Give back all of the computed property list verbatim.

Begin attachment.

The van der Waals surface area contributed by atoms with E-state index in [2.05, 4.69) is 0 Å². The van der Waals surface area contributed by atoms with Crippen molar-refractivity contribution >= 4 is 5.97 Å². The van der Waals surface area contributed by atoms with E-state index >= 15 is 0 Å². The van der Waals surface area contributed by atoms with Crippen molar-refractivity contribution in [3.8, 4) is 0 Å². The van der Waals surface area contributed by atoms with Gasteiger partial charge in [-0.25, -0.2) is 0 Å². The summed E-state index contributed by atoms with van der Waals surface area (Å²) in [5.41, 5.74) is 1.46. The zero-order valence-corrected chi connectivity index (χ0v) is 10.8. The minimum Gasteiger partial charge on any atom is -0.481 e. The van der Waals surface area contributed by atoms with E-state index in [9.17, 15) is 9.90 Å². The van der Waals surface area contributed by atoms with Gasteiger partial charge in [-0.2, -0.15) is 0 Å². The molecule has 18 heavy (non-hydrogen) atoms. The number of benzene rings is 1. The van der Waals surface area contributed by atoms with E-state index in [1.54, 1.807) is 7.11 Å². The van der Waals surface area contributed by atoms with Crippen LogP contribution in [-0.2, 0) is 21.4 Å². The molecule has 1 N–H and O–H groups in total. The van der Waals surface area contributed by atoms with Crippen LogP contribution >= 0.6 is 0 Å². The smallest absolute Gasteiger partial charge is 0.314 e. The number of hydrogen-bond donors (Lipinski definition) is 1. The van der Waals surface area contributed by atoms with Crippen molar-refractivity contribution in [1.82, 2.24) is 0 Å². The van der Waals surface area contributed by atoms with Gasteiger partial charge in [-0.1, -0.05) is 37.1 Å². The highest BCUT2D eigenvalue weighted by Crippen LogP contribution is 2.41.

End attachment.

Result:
The van der Waals surface area contributed by atoms with E-state index in [2.05, 4.69) is 0 Å². The van der Waals surface area contributed by atoms with Crippen molar-refractivity contribution >= 4 is 5.97 Å². The van der Waals surface area contributed by atoms with E-state index >= 15 is 0 Å². The van der Waals surface area contributed by atoms with Crippen molar-refractivity contribution in [3.8, 4) is 0 Å². The van der Waals surface area contributed by atoms with Gasteiger partial charge in [-0.25, -0.2) is 0 Å². The summed E-state index contributed by atoms with van der Waals surface area (Å²) in [5.41, 5.74) is 1.46. The zero-order valence-corrected chi connectivity index (χ0v) is 10.8. The minimum Gasteiger partial charge on any atom is -0.481 e. The van der Waals surface area contributed by atoms with E-state index in [9.17, 15) is 9.90 Å². The van der Waals surface area contributed by atoms with Gasteiger partial charge in [-0.2, -0.15) is 0 Å². The molecule has 18 heavy (non-hydrogen) atoms. The number of benzene rings is 1. The van der Waals surface area contributed by atoms with E-state index in [1.54, 1.807) is 7.11 Å². The van der Waals surface area contributed by atoms with Crippen LogP contribution in [-0.2, 0) is 21.4 Å². The molecule has 1 N–H and O–H groups in total. The van der Waals surface area contributed by atoms with Crippen LogP contribution >= 0.6 is 0 Å². The smallest absolute Gasteiger partial charge is 0.314 e. The number of hydrogen-bond donors (Lipinski definition) is 1. The van der Waals surface area contributed by atoms with Crippen molar-refractivity contribution in [1.82, 2.24) is 0 Å². The van der Waals surface area contributed by atoms with Gasteiger partial charge in [-0.1, -0.05) is 37.1 Å². The highest BCUT2D eigenvalue weighted by Crippen LogP contribution is 2.41.